The Deli: Who are your favorite local musicians right now?
 
Koehler: TheConquerors have been a huge fave since I saw them on the back patio of Riot Room at the first Middle of the Map. Rory [Cameron] is a fucking rad songwriter and a rad dude (see local music comment above). Organized Crimes blows my mind; I think I'm their biggest fanboy. The dudes from The Slowdown/Wonderfuzz/Ready Astronaut are insanely talented and every time I see one of their bands I'm reminded as to how far I have to go as a musician to become a professional.
 
The Deli: Who are your favorite non-local musicians right now?
 
Koehler: Allah-Las, Nick Waterhouse, Holy Wave, La Luz, Mac DeMarco, Temples, Cosmonauts…you get the idea…that and whatever vinyl I'm listening to.
 
The Deli: Who are you looking forward to seeing at PsychFest?
 
Koehler: I've honestly never seen White Mystery, so that'll be dope. Thee Water Moccasins never plays so that'll be a treat. Also, never seen David's band Akkilles play, so that'll be cool too.
 
The Deli: Besides PsychFest, what other shows do you have coming up?
 
Koehler: We're playing with this rad Brazilian psychedelic space rock band Wannabe Jalva at Riot Room Nov. 3 and opening for The Wytches from the UK at Riot Nov. 15. Both shows should absolutely shred.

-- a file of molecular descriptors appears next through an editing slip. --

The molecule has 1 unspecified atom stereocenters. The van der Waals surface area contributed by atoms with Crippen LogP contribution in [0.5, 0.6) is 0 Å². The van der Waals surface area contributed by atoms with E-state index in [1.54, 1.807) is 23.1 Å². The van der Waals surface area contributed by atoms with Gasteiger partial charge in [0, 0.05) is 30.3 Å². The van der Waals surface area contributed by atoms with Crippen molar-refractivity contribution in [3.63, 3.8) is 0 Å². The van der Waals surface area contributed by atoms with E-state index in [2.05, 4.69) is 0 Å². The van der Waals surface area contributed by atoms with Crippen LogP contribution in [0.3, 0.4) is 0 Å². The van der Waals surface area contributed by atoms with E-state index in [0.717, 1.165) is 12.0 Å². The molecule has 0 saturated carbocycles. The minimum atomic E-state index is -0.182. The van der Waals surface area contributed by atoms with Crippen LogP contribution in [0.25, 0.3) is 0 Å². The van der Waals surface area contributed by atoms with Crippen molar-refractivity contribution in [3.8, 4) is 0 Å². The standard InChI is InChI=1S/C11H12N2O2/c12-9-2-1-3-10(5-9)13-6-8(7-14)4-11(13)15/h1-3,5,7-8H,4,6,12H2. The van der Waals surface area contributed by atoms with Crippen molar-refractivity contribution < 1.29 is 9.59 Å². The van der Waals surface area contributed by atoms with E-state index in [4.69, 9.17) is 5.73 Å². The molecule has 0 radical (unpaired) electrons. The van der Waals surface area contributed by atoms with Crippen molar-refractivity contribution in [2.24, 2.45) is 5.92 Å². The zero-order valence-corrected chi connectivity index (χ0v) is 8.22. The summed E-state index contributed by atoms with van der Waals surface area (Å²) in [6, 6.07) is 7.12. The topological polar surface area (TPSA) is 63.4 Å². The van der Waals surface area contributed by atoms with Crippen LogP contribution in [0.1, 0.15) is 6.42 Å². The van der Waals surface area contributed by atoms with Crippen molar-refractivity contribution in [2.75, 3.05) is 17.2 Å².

The Deli: What is your ultimate fantasy concert bill to play on?
 
Koehler: We've been fortunate enough to play with mostly bands we're really into so far…but it would be way rad to play at Austin Psych Fest one day, or like Desert Daze or really any of those cool psych fests… actually since you said fantasy, it would be extra wild to share the stage with The Ray-Tones (those cartoon rhino dick heads) and have a Death To Smootchie-esque freak out Battle Royale where we, El Rey-Tones would ultimately reign supreme (I'm clearly a little bitter still…).
 
The Deli: A music-themed Mount Rushmore. What four faces are you putting up there and why?
 
Koehler: In no particular order, or no particular place to go: Chuck Berry, Brian Wilson, Donovan, Link Wray?
Berry: completed that pun for me there, father of rock ‘n roll, and the motherfucker is still performing!!